Used 2002 Mercedes-Benz M-Class Review

Edmunds expert review

With recent advances in safety, comfort, off-road ability and on-road performance, Mercedes should maintain a strong presence in the luxury SUV market.

What's new for 2002

The ML430 is replaced by the ML500, which has a 5.0-liter V8 packing 288 horsepower. Over 1,100 parts of the truck have been modified, but the ML's exterior remains largely the same. New bumpers, clear-lens headlights and revised side mirrors are the most noticeable exterior changes. Inside, the center console sports a new look, and wood grain trim becomes standard on all models. A new automatic climate control system is now standard, and rear-seat passengers get dual cupholders and separate ventilation controls.

Vehicle overview

Since the M-Class' introduction, Mercedes has made constant improvements to it, upping the feature content and performance, improving its looks and addressing the build-quality issues that plagued early models.

This year, new side-view mirrors with integral turn signals debut, as do clear lens headlights, chrome grille accents, front fog lamps and revised front and rear bumpers. Inside the cabin, vents are added to the rear of the console and electronic push buttons replace the old twist knobs on the climate control system.

Power underhood ranges from the ML320's peppy 215-horsepower 3.2-liter V6 to the stormin' 5.5-liter 342 horse V8 in the AMG-tweaked ML55. In between these two sits the new ML500, in essence, last year's ML430 with an authoritative and advanced 5.0-liter V8 that makes 288 horsepower -- 13 more ponies than the 4.3 that formerly resided under the hood. All engines are mated to a driver-adaptive five-speed automanual with TouchShift control for manual shifting.

Last year, two new features were introduced to improve off-road prowess; a downhill traction control system and a "crawling" mode. The downhill traction control system maintains a low vehicle speed when descending steep grades with loose footing by automatically applying the brakes. The crawling mode brings both traction control and ABS into play to maintain traction during especially technical climbing situations where the driver would be simultaneously feathering the brakes and the throttle. Both of these features operate only when "low" range is selected and speeds are under 12 mph (when descending) and under 3 mph (when ascending).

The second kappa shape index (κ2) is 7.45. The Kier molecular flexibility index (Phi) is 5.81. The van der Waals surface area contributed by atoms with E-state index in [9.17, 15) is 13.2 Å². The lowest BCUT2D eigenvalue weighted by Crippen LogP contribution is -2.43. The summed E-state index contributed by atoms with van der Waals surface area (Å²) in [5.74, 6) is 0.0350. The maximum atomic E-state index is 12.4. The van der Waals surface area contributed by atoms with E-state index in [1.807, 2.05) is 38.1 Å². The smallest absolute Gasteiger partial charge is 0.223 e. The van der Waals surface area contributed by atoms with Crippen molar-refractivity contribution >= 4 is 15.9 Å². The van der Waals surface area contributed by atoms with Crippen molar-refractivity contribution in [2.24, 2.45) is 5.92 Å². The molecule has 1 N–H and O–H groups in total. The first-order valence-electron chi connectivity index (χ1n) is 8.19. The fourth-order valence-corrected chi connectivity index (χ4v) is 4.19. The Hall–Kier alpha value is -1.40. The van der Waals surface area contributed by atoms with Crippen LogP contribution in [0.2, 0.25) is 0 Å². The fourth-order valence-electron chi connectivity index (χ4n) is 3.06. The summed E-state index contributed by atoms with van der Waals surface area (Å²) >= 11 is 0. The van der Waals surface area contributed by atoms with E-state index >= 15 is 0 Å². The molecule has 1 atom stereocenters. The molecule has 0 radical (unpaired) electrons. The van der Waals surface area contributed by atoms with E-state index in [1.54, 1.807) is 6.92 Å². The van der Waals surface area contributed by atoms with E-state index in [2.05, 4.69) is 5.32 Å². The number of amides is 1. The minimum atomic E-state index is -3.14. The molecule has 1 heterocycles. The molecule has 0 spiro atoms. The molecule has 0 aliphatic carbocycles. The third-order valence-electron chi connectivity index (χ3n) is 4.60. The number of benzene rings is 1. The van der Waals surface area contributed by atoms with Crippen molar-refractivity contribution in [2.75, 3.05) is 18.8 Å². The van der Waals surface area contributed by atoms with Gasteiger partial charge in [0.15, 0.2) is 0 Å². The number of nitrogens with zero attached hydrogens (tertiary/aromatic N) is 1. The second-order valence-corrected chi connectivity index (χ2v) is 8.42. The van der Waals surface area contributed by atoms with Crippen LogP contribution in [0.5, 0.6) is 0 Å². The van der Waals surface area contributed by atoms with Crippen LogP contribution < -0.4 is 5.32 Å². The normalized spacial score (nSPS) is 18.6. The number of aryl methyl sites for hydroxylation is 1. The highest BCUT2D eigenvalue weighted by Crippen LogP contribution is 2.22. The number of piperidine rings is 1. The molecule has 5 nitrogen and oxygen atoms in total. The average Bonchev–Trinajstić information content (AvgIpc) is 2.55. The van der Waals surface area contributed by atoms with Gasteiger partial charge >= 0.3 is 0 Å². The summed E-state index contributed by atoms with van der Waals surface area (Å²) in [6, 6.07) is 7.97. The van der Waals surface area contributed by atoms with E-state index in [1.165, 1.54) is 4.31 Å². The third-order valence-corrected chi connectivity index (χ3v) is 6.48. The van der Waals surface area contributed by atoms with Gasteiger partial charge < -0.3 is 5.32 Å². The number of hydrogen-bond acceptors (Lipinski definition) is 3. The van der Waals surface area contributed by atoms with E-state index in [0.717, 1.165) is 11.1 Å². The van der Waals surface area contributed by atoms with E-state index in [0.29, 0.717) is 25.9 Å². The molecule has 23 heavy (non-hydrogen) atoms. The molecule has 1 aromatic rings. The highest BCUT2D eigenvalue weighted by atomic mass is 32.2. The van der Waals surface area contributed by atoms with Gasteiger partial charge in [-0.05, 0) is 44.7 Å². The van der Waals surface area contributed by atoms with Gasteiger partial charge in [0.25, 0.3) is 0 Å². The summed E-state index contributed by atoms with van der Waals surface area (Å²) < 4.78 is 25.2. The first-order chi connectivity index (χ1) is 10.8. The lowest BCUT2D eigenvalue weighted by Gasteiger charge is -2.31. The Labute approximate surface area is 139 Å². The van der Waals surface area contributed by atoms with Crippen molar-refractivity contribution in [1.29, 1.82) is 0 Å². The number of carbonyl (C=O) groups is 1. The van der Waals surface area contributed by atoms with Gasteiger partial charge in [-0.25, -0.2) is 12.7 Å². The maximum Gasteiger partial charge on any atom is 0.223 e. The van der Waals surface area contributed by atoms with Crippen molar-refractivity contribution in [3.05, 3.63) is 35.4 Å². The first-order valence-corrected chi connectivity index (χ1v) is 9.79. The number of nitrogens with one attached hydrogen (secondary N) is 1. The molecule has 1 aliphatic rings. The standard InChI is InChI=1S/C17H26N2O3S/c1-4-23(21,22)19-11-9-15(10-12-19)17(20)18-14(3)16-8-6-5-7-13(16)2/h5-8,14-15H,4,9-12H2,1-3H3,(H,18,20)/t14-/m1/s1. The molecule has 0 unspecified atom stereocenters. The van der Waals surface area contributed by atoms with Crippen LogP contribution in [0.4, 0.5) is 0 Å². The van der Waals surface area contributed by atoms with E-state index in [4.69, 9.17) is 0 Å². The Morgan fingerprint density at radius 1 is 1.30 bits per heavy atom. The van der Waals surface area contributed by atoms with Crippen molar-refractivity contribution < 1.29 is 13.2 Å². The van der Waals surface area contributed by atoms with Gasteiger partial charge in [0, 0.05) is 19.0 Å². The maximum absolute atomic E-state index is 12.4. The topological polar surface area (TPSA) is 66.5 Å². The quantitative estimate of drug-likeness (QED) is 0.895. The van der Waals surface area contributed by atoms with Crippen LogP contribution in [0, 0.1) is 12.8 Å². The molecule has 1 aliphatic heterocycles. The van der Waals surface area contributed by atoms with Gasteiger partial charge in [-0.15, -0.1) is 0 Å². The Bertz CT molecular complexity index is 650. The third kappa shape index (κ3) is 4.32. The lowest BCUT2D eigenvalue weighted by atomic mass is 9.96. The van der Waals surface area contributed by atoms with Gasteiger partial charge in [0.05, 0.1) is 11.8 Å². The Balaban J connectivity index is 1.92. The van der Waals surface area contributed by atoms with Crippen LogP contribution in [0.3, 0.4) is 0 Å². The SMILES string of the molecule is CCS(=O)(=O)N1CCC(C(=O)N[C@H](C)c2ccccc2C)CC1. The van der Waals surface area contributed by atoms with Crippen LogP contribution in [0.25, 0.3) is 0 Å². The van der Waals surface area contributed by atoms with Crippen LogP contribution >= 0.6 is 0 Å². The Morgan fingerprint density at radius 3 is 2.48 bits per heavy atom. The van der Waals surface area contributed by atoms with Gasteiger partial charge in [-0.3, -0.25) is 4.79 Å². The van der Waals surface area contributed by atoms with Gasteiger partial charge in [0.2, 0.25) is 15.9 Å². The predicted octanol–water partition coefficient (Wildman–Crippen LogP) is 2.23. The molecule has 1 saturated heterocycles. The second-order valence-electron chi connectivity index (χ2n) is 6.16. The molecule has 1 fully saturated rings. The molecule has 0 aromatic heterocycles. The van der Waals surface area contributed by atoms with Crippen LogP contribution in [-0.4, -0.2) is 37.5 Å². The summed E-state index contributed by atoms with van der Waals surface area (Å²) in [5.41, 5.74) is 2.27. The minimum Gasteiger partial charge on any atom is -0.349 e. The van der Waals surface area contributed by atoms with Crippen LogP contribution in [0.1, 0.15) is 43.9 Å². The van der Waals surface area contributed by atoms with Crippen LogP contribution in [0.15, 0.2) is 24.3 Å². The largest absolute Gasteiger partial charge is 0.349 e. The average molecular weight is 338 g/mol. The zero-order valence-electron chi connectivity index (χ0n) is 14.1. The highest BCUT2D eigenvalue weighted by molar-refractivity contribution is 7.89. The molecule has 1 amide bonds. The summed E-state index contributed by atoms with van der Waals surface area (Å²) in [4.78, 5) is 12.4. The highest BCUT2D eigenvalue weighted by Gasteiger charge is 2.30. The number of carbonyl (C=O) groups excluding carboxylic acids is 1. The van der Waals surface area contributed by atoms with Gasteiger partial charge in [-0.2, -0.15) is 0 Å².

In addition to advanced drivetrain technology, safety features such as TeleAid (which will alert emergency personnel if an airbag deploys and can also put you in touch with a live operator to summon medical or police assistance), traction control, stability control, ABS, dual-stage "smart" airbags and 24-hour roadside assistance offer safety on par with Mercedes' best sedans. In fact, the M-Class is so crashworthy that the Insurance Institute of Highway Safety even rated it as the "Best Pick" in the SUV class in terms of occupant protection.

But don't buy this SUV just for safety reasons. The interior of the base ML320 features such niceties as automatic climate control and burled walnut trim, while the 500 model gets standard GPS navigation, 17-inch wheels and leather seats. A third-row seat can be had in either model. And to dress up the exterior there is a Sport package that features unique body cladding, a chrome exhaust tip and 17-inch alloy wheels. If the Sport package still isn't enough, consider the ML55, which includes that ripping V8 engine, 18-inch wheels, a power dome hood and red brake calipers.

The M-Class' combination of cutting-edge safety features, commendable on-road performance, plentiful creature comforts and 80.2 cubic feet of maximum cargo space make for a near-perfect luxury SUV.

But even with the recent drivetrain improvements, hard-core off-road aficionados will want to shop elsewhere for wheels. The M-Class, despite its boxed frame and four-wheel drive, is much more suited to the highway than to the Himalayas.

Edmunds expert review process

This review was written by a member of Edmunds' editorial team of expert car reviewers. Our team drives every car you can buy. We put the vehicles through rigorous testing, evaluating how they drive and comparing them in detail to their competitors.

We're also regular people like you, so we pay attention to all the different ways people use their cars every day. We want to know if there's enough room for our families and our weekend gear and whether or not our favorite drink fits in the cupholder. Our editors want to help you make the best decision on a car that fits your life.